Finally, Dr. Leonard Miller, a pathologist, performed an autopsy on the body of Mrs. Jones and noted that the principal trauma was confined to the neck and head.   Both areas showed signs of multiple bruises, abrasions, and lacerations.   In the center of the victim's forehead was a half-moon-shaped bruise consistent with the heel of a shoe or “something of that nature.”   A similar bruise was found on the left cheek.   The jaw was broken and dislocated.   Miller noted two other significant areas of trauma.   There had been a blunt, hard trauma to the back of the head.   The scalp was suffused with blood, and the brain itself was covered with a thin layer of blood.   This was consistent with the external injuries to the face and the fractured jaw in terms of the degree of force used.   In fact, the actual cause of death was a fracture of the hyoid bone at the base of the tongue which caused swelling and hemorrhage and resulted in death by suffocation.   The right shoulder was dislocated, and there were broken ribs in the back, as well as bleeding in the chest and the back of the abdominal cavity.   Miller testified these injuries could only have been caused by “blunt force of considerable magnitude.”

Defense Case

Defendant called his youngest brother, Herman Polecat, who testified to defendant's earlier commitments to Tulare View Hospital for psychiatric problems.   In the early morning hours of January 16, 1983 (Sunday morning) Herman received a phone call from defendant.   Defendant told his brother he needed help to get his car back from a “kid” to whom defendant had lent it.   Herman agreed to meet defendant at a restaurant called the Pig Pen.   While there defendant appeared “hyper or uptight” and was fidgeting around in the booth.   Defendant asked Herman's help in beating up two men in a nearby booth who defendant said were looking at him, but Herman refused.   After leaving the restaurant, Herman did not see defendant again until after defendant's arrest.

Herman also testified he and his brother had known Mrs. Jones since childhood because she was a friend of their parents.   Herman believed that defendant and Henry Jones (Mrs. Jones's deceased husband) were good friends and also that defendant was a friend of Mrs. Jones.   However, Mrs. Jones had once called Herman to tell him defendant had been to her house to borrow some money and she had had some difficulty getting defendant to leave.   Herman told her to call him if it happened again.   Mrs. Jones frequently asked Herman about defendant, specifically whether defendant was getting better.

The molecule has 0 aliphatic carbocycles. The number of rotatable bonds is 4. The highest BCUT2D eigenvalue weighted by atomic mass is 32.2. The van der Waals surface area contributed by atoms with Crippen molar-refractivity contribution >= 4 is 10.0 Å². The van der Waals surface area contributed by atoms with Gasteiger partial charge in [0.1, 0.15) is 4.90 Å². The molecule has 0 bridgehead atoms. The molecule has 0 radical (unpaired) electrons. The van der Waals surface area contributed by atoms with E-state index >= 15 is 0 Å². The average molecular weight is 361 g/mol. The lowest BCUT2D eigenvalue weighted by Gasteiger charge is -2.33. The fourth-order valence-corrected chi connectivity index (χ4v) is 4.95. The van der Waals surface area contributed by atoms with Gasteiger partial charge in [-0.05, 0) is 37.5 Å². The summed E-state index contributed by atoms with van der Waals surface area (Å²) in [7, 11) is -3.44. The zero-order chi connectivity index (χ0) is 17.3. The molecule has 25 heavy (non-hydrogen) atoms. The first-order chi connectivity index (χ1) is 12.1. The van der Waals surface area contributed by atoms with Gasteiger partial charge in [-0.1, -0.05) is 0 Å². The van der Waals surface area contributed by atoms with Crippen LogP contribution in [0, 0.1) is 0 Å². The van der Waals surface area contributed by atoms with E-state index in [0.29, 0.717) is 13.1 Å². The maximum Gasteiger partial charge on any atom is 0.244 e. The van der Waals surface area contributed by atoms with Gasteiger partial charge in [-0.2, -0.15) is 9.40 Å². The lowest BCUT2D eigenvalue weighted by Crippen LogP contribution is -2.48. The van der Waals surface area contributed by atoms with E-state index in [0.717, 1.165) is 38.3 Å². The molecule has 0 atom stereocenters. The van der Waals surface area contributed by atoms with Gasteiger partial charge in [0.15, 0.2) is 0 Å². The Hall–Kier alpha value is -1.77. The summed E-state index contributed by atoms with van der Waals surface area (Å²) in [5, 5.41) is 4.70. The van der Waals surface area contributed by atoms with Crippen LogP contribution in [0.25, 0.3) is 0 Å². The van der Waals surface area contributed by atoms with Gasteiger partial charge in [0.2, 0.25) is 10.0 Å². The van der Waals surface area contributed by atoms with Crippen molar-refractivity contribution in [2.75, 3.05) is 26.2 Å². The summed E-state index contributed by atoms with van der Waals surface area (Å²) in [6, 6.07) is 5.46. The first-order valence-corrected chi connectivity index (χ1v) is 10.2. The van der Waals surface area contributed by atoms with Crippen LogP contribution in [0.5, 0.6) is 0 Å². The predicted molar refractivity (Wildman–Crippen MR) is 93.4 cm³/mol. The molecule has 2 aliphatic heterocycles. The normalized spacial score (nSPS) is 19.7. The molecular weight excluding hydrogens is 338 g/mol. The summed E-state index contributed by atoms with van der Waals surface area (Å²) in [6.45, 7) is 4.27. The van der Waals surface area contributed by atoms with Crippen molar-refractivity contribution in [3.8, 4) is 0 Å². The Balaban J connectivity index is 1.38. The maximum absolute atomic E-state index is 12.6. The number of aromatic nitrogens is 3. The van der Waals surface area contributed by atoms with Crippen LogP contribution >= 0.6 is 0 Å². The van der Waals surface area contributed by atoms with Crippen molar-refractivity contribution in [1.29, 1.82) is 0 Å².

Defendant also called as a witness Herman's wife, his sister-in-law Peggy Polecat.   Her testimony with respect to the family's relationship with Mrs. Jones and with defendant was consistent with that of her husband.

Defendant's final witness was Dr. Richard Berkson, a psychiatrist who had been on the staff of Tulare View Hospital in 1974 when defendant was first committed.   Dr. Berkson testified defendant was a schizophrenic—paranoid type, whose condition was controllable with medication, although not curable.   Unless confined, however, defendant was inconsistent about taking the medication which frequently resulted in flareups of the delusional behavior characteristic of his illness.


I. **

 II. Trial Court's Denial of Defendant's Motion to Sever Trial of the Attempted Murder Charge From the Murder, Robbery, and Burglary Charges.

Defendant next contends the trial court erred in denying his motion to sever the charge of attempted murder of Vernon Vera from the charged offenses committed against Doris Willadean Jones, including the charge of first degree murder with special circumstances.

Defendant's primary basis for seeking severance in the trial court was the asserted lack of cross-admissible evidence between the crimes, i.e., if severed, evidence of defendant's assault on Vera, including defendant's incriminating statements to police officers concerning this event, would be inadmissible in a trial on the charges of crimes against Mrs. Jones.   Defendant contended this evidence would “have a serious prejudicial effect on the jury” and this problem would be compounded “because the evidence relative to the crime against Vernon Vera is strong whereas the proof of the murder of Doris Willadean Jones is based on circumstantial evidence.”   Defendant also noted that the death penalty was being sought for the Jones murder.